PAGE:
General Post Office, London

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General Post Office
The Post Office in St Martin le Grand by Thomas Shepherd (late 1820s).jpg
The 19th century headquarters of the General Post Office in London
General information
Architectural style Grecian
Address St. Martin's Le Grand
Town or city London
Country United Kingdom of Great Britain and Ireland
Coordinates Coordinates: 51°30′59″N 0°5′49″W / 51.51639°N 0.09694°W / 51.51639; -0.09694
Construction started 1825
Completed 1829
Demolished 1912
Client General Post Office
Dimensions
Other dimensions 400 feet (120 m) long, 80 feet (24 m) deep
Design and construction
Architect Robert Smirke

The General Post Office in St. Martin's Le Grand (later known as GPO East) was the main post office for London between 1829 and 1912, the headquarters of the General Post Office of the United Kingdom of Great Britain and Ireland, and the country's first purpose-built post office.

History[edit]

Originally known as the General Letter Office,[1] the headquarters for the General Post Office was built on the eastern side of St. Martin's Le Grand in the City of London between 1825 and 1829 to designs by Robert Smirke.

The Inland Letter Office at the General Post Office in 1845.

This was the UK's first purpose-built post office.[2] It was built in the Grecian style with Ionic porticoes, and was 400 feet (120 m) long and 80 feet (24 m) deep. The building's main facade had a central hexastyle Greek Ionic portico with pediment, and two tetra style porticoes without pediments at each end. The main interior was the large letter-carriers room, with its elegant iron gallery and spiral staircase.[3]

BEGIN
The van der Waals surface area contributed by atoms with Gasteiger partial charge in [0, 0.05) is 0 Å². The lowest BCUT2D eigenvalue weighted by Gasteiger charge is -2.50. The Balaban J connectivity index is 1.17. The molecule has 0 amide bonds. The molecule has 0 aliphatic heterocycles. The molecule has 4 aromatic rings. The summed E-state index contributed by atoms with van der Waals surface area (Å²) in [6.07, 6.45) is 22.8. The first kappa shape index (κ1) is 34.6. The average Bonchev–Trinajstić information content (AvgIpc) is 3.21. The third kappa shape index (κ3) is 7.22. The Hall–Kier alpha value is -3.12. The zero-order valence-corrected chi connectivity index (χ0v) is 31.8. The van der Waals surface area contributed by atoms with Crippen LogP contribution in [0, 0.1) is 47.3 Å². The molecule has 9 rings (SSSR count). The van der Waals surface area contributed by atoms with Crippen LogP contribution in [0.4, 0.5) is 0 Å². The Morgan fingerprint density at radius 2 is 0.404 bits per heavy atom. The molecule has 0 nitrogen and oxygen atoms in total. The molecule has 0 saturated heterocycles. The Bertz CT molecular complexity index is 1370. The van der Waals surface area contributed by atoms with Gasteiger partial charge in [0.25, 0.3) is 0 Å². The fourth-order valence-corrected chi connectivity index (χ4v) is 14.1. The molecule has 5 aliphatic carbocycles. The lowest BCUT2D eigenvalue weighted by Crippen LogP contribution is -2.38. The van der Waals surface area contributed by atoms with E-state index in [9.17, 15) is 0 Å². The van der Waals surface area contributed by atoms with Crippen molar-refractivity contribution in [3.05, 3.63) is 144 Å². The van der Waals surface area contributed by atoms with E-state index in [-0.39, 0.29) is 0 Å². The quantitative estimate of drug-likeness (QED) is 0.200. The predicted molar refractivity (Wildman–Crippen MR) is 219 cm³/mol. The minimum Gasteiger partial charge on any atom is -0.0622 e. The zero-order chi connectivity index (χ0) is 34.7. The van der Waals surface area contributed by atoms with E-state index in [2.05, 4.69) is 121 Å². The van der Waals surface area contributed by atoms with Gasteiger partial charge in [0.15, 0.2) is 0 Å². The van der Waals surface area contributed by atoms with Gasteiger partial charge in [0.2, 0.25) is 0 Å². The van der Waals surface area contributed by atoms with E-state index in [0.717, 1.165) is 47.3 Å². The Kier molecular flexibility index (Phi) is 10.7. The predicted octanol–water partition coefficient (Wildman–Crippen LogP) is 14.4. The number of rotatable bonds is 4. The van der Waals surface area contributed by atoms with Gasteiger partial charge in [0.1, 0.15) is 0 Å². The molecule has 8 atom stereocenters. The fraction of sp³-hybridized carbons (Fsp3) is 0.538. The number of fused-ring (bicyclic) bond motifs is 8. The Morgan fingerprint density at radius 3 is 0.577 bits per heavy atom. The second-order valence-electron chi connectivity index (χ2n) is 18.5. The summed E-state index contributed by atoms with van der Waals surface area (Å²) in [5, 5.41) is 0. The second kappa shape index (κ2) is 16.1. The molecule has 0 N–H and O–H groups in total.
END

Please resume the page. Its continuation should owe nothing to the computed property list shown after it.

From 1868, the GPO experimented with the London Pneumatic Despatch Company services which operated a pneumatic tube from Euston railway station for the delivery of mail, but the experiment was unsuccessful and terminated in 1874.

Expansion[edit]

The two Post Office buildings in 1888

In the 1870s a new building was added on the western side of St. Martin's Le Grand to house the telegraph department, and the GPO North was constructed immediately to the north of the telegraph building in the 1890s as the GPO continued to expand.[4] To avoid confusion, the original General Post Office was renamed GPO East.

When the Central London Railway was constructed in 1900, a nearby station was named Post Office (now called St. Paul's). Robert Smirke's building was closed in 1910 and demolished in 1912[5] and BT Centre, a post-World War II building and the current headquarters of BT Group, stands on the site of the old telegraph office.

Vestry Road, Walthamstow, the remains of the Ionic capital from the GPO.

The only fragment surviving is the Ionic capital from the right-hand side of the portico. This five-ton piece was presented to Walthamstow urban council and is sited in Vestry Road.[6]

References[edit]

  1. ^ The London encyclopaedia. Christopher Hibbert, Ben Weinreb. 2008 p.660
  2. ^ page 154, Living, Leisure and Law: Eight Building Types in England 1800-1914, Geoff Brandwood (Ed), 2010, Spire Books, ISBN 978-1-904965-27-5
  3. ^ page 473, John Summerson, Architecture in Britain 1530-1830, 8th Edition 1991, Pelican Books
  4. ^ Report of the Postmaster General on the Post Office: Volumes 43-51. Great Britain. Post Office. 1897
  5. ^ British building firsts: a field guide. David Crawford. 1990
  6. ^ The Buildings of England, London: Volume 5, Nikolaus Pevsner, Bridget Cherry - 2005